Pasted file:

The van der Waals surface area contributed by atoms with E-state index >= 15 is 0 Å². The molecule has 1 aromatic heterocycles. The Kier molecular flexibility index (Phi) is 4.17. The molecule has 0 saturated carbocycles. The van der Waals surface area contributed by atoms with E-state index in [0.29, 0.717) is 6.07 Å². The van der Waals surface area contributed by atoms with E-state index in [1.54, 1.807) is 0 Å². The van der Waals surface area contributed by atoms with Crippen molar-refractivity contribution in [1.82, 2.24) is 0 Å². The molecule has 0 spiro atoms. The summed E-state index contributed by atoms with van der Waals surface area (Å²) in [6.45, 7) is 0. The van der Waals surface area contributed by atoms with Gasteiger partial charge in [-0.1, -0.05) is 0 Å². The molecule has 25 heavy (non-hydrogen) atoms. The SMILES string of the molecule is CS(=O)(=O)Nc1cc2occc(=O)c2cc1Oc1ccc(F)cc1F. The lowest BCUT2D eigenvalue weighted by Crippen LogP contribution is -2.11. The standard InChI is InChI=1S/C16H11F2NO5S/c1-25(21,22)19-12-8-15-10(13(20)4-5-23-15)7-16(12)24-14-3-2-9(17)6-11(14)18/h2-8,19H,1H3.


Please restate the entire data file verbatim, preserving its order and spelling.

The van der Waals surface area contributed by atoms with E-state index >= 15 is 0 Å². The molecule has 1 aromatic heterocycles. The Kier molecular flexibility index (Phi) is 4.17. The molecule has 0 saturated carbocycles. The van der Waals surface area contributed by atoms with E-state index in [0.29, 0.717) is 6.07 Å². The van der Waals surface area contributed by atoms with E-state index in [1.54, 1.807) is 0 Å². The van der Waals surface area contributed by atoms with Crippen molar-refractivity contribution in [1.82, 2.24) is 0 Å². The molecule has 0 spiro atoms. The summed E-state index contributed by atoms with van der Waals surface area (Å²) in [6.45, 7) is 0. The van der Waals surface area contributed by atoms with Gasteiger partial charge in [-0.1, -0.05) is 0 Å². The molecule has 25 heavy (non-hydrogen) atoms. The SMILES string of the molecule is CS(=O)(=O)Nc1cc2occc(=O)c2cc1Oc1ccc(F)cc1F. The lowest BCUT2D eigenvalue weighted by Crippen LogP contribution is -2.11. The standard InChI is InChI=1S/C16H11F2NO5S/c1-25(21,22)19-12-8-15-10(13(20)4-5-23-15)7-16(12)24-14-3-2-9(17)6-11(14)18/h2-8,19H,1H3.